A good CV is the first stepping-stone to landing your dream job, but knowing what to write can be tricky. For the majority of positions, the initial sift is where most applicants are rejected, so it’s essential that your CV stands out from the crowd and gets you past the first stage.
This guide will talk you through the most important elements of a CV, and help you to nab that interview.
- Do your research
Different sectors will have their own idea of what a perfect CV should look like. Arts and media jobs will often view colourful, individual CVs favourably, whereas they may be seen as unprofessional for a banking or law application. A quick search for standard CVs in your sector will go a long way towards helping you format your résumé. It’s important to keep length in mind as well – for jobs with a high volume of applicants, keep it short and sweet. However, for jobs with fewer applicants, you can afford to go into more depth.
- Tailor your skillset
It goes without saying that a job in media and a job in accountancy will be looking for very different applicants. If you’re applying to different sectors, make sure that you highlight the appropriate skills. It’s worth having different CVs for different sectors – a covering letter won’t make up for an unfocused résumé!
- Stay relevant
The general rule is that you shouldn’t put more than the last ten years of employment on your CV, but for students, this is far too much. Your year 10 work experience week is probably irrelevant (unless it’s something niche that you’re now applying for) and if you’ve done several different retail or office jobs, you don’t need to mention all of them (especially if you’re looking to condense your résumé). Prioritise relevant, recent work experience – this is the stuff employers will care most about.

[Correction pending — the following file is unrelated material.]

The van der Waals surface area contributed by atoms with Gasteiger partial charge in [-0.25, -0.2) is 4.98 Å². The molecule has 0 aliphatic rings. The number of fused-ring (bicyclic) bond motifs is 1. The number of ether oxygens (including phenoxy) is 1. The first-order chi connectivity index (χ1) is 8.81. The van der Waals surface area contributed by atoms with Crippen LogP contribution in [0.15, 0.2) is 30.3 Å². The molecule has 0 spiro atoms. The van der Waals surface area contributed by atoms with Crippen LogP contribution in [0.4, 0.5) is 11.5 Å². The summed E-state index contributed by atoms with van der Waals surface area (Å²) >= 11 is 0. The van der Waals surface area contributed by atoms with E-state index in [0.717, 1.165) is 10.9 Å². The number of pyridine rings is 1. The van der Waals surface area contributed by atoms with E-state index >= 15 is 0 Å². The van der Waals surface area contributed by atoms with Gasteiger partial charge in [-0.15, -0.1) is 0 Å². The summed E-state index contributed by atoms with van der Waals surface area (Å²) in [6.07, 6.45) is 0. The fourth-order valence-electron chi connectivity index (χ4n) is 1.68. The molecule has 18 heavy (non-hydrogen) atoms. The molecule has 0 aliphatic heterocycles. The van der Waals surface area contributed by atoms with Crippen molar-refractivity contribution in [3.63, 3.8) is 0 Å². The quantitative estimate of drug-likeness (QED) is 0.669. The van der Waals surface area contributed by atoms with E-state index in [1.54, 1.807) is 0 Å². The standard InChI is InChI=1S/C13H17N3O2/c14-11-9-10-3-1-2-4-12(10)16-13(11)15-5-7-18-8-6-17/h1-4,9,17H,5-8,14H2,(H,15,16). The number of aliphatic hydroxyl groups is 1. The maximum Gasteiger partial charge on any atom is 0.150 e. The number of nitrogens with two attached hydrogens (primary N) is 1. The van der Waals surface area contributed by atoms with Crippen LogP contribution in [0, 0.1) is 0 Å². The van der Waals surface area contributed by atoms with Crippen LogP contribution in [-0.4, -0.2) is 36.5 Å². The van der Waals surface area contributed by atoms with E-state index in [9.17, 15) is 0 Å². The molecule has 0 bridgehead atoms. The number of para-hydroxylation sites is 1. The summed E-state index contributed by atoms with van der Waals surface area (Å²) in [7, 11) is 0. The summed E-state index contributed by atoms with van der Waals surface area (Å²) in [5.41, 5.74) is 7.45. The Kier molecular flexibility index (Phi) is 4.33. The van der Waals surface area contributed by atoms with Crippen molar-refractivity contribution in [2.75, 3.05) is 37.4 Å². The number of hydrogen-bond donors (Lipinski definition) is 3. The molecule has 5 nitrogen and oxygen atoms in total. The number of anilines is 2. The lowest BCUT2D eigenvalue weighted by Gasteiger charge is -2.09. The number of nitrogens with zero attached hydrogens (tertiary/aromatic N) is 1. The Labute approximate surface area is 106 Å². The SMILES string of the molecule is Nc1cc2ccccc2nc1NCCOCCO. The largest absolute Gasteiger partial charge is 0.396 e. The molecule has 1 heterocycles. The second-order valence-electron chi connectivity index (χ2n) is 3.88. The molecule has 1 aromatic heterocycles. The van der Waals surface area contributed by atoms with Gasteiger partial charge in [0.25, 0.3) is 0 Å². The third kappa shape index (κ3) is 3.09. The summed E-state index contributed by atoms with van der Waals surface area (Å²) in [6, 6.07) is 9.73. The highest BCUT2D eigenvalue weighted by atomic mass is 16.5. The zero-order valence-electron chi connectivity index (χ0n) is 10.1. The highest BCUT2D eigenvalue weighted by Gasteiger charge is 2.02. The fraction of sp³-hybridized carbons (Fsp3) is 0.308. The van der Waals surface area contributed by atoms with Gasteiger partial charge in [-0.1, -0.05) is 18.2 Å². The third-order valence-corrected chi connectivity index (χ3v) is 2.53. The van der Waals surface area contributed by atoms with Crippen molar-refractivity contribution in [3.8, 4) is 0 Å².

- Layout is important
Put your name and contact details in big, bold letters at the top of your CV. If you hide them down at the bottom, you’re making it harder for your prospective employers to contact you! Your CV should also have well-defined sections separating different information to make it as easy as possible for employers to understand your skills. Education, past employment and special skills are just a few examples of information sets that you should consider separating out.
Creating a good CV isn’t all that hard – if you’re positive, concise and show passion for your chosen sector, you’ve won half the battle!
With a good layout and an understanding of your sector behind you, you’re sure to get the job of your dreams.
Do you have any more CV tips for students? Let us know in the comments below.
Photo: The Italian Voice / Flickr